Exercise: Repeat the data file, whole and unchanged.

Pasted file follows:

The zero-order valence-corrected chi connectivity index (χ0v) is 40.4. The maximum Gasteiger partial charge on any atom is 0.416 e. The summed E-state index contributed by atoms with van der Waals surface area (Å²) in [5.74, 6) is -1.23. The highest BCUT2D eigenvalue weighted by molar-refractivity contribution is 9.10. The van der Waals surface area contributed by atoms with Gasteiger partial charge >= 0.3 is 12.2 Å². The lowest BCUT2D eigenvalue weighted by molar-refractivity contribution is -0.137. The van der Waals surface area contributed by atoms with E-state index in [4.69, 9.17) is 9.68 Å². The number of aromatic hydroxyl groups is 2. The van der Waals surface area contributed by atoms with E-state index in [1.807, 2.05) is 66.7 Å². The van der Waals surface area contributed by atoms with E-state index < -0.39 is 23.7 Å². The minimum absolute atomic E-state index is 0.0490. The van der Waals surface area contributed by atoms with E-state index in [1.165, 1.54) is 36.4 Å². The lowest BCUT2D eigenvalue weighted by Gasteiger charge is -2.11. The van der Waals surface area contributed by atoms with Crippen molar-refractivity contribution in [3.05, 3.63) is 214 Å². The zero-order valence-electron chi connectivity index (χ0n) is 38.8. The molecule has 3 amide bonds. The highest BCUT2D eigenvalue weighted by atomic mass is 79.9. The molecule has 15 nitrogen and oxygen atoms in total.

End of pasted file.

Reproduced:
The zero-order valence-corrected chi connectivity index (χ0v) is 40.4. The maximum Gasteiger partial charge on any atom is 0.416 e. The summed E-state index contributed by atoms with van der Waals surface area (Å²) in [5.74, 6) is -1.23. The highest BCUT2D eigenvalue weighted by molar-refractivity contribution is 9.10. The van der Waals surface area contributed by atoms with Gasteiger partial charge >= 0.3 is 12.2 Å². The lowest BCUT2D eigenvalue weighted by molar-refractivity contribution is -0.137. The van der Waals surface area contributed by atoms with E-state index in [4.69, 9.17) is 9.68 Å². The number of aromatic hydroxyl groups is 2. The van der Waals surface area contributed by atoms with E-state index in [1.807, 2.05) is 66.7 Å². The van der Waals surface area contributed by atoms with E-state index < -0.39 is 23.7 Å². The minimum absolute atomic E-state index is 0.0490. The van der Waals surface area contributed by atoms with E-state index in [1.165, 1.54) is 36.4 Å². The lowest BCUT2D eigenvalue weighted by Gasteiger charge is -2.11. The van der Waals surface area contributed by atoms with Crippen molar-refractivity contribution in [3.05, 3.63) is 214 Å². The zero-order valence-electron chi connectivity index (χ0n) is 38.8. The molecule has 3 amide bonds. The highest BCUT2D eigenvalue weighted by atomic mass is 79.9. The molecule has 15 nitrogen and oxygen atoms in total.